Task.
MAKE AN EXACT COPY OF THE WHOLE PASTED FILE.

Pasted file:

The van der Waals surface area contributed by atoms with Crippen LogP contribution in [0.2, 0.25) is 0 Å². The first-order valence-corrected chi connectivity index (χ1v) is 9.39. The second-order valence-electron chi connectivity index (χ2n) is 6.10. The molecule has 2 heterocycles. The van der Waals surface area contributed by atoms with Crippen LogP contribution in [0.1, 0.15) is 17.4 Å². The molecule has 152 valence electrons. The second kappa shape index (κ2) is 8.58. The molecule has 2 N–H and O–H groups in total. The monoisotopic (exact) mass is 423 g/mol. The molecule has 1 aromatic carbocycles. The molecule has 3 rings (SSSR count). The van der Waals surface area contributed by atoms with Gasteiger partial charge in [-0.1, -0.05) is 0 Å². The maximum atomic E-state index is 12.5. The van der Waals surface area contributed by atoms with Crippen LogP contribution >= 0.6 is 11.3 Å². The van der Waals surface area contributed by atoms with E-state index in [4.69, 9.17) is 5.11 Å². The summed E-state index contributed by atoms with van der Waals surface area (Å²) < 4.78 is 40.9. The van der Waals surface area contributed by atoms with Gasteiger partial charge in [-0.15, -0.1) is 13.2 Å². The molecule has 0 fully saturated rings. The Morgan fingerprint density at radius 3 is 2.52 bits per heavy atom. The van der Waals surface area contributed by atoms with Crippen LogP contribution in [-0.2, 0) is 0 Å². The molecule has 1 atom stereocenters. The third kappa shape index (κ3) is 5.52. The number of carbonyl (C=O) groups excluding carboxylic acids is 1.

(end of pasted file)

The van der Waals surface area contributed by atoms with Crippen LogP contribution in [0.2, 0.25) is 0 Å². The first-order valence-corrected chi connectivity index (χ1v) is 9.39. The second-order valence-electron chi connectivity index (χ2n) is 6.10. The molecule has 2 heterocycles. The van der Waals surface area contributed by atoms with Crippen LogP contribution in [0.1, 0.15) is 17.4 Å². The molecule has 152 valence electrons. The second kappa shape index (κ2) is 8.58. The molecule has 2 N–H and O–H groups in total. The monoisotopic (exact) mass is 423 g/mol. The molecule has 1 aromatic carbocycles. The molecule has 3 rings (SSSR count). The van der Waals surface area contributed by atoms with Gasteiger partial charge in [-0.1, -0.05) is 0 Å². The maximum atomic E-state index is 12.5. The van der Waals surface area contributed by atoms with Crippen LogP contribution >= 0.6 is 11.3 Å². The van der Waals surface area contributed by atoms with E-state index in [4.69, 9.17) is 5.11 Å². The summed E-state index contributed by atoms with van der Waals surface area (Å²) < 4.78 is 40.9. The van der Waals surface area contributed by atoms with Gasteiger partial charge in [-0.15, -0.1) is 13.2 Å². The molecule has 0 fully saturated rings. The Morgan fingerprint density at radius 3 is 2.52 bits per heavy atom. The van der Waals surface area contributed by atoms with Crippen LogP contribution in [-0.2, 0) is 0 Å². The molecule has 1 atom stereocenters. The third kappa shape index (κ3) is 5.52. The number of carbonyl (C=O) groups excluding carboxylic acids is 1.